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Yoga helps heal 70-year-old woman's bulimia

At 70 years old, Joy Tapper has had the time to fulfill many roles: mother, wife, widow, entrepreneur and grandmother. But for 55 years, she hid a part of herself behind those public identities. She was also bulimic. "It had been with me all the time, I never thought that I would get rid of it," Tapper says.
That is, until a recent breakthrough involving yoga. For Tapper, the moments on the mat let her "work in," instead of workouts focused on appearances and competition. It has helped bring her peace when for so long she had none. "I probably should be dead," says Tapper, who has been hospitalized twice and prescribed a myriad of antidepressants. "Fifty-five years is a long time!" She tried to stop the cycle before, but the urge to control her life through binging and purging never really went away. Certainly, she had many stressors in those five decades. There were three marriages, with one ending after her alcoholic husband killed himself. Then there was a struggle with one of her children, who was addicted to heroin. "Of course I didn't look like it," Tapper says of her eating disorder. "I'm a highly efficient, confident person with this deep, shameful secret." Tapper graduated from college at 40, founded a popular Tampa boutique (Joy's Shoe Salon) and sold it all to start a new career as a financial advisor for Merrill Lynch. Then she found yoga. But she admits it was just one tool that helps her overcome her troubles. "Yoga by itself isn't a cure-all for everything; it can't be," Tapper says. "Yoga will help with addictions of all kinds, but that has to be coupled with something else." For her, the other catalyst to change was a Landmark Education seminar. She began to realize that she could indeed have some control of her addiction, and she started to become hyperaware of her trigger: stress. "All of a sudden, it occurred to me it was just a brain pattern," Tapper says. She'd get high off a gallon of ice cream and Diet Coke or other pairings that made vomiting easier. It became her drug, whether she was at home or on a luxury Alaskan cruise. "When you need to self-medicate, you need to hide -- you lose yourself in that drug," Tapper says. She celebrates the healing powers of yoga now. "It's mind, body, spirit; if you can't be healthy in one of them you can't be healthy in any of them." Tapper knows she's one of few in her age group to talk openly about bulimia. Recent studies have shown that eating disorders among seniors have increased, according to the Remuda Ranch Programs for Eating and Anxiety Disorders. So Tapper hatched a big plan to raise awareness of the disease she's lived with for so long. She brought together three yoga studios to host a free yoga class April 10 in downtown Tampa's Curtis Hixon Park with the idea of bringing attention to USF Hope House for Eating Disorders, which offers free support groups and outpatient services. She also found other yogis in the community who had struggled with body image and eating disorders in their life, and together they shared their stores before the event, which drew close to 200 people and raised about $2,000. Tapper's next move? Yoga teacher. She's currently enrolled in a 200-hour certification program. "I'm the happiest I've ever been in my life," she says. "I'm happy with who I am."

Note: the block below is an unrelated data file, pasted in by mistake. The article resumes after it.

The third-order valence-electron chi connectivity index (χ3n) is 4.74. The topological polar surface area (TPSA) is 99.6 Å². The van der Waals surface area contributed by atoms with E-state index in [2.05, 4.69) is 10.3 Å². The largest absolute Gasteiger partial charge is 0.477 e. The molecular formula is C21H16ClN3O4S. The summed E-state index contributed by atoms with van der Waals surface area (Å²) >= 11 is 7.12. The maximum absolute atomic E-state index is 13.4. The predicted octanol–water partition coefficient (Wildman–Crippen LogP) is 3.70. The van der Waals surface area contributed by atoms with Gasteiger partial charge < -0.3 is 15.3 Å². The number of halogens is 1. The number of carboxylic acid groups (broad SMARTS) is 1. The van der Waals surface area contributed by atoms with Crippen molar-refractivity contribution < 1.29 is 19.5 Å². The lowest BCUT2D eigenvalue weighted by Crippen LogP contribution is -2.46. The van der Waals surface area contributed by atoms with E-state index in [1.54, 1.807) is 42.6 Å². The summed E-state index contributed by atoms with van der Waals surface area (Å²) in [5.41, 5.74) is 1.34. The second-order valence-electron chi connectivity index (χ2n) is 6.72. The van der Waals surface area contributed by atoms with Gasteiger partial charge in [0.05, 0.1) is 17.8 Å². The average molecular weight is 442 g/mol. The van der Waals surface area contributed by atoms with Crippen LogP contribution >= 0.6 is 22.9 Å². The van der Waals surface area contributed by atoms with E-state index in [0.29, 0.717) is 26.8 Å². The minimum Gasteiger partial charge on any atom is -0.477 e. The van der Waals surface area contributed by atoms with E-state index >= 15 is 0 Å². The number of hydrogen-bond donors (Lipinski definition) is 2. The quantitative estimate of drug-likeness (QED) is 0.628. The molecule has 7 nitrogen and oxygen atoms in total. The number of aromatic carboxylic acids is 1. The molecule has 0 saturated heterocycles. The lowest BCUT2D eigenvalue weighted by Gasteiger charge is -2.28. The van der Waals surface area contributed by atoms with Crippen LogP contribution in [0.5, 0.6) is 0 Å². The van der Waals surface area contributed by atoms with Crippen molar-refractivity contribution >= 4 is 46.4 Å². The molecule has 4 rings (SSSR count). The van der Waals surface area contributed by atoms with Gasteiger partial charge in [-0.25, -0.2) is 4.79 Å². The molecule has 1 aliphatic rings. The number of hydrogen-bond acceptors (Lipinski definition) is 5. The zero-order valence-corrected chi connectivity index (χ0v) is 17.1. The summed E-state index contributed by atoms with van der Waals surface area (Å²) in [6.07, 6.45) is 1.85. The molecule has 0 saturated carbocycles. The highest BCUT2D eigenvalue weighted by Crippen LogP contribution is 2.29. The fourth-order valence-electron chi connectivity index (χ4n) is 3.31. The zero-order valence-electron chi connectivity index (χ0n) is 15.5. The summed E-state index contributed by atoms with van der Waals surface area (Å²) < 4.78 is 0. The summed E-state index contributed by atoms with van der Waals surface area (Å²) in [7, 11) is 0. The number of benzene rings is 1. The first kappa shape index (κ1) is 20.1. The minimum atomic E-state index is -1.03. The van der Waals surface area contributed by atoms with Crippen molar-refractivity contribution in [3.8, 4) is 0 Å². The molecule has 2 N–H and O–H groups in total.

Daniela Velazquez's yoga column appears every other Saturday in 4you. Become a fan of her on Facebook. She can also be reached at (813) 259-8074 or dvelazquez@tbo.com.

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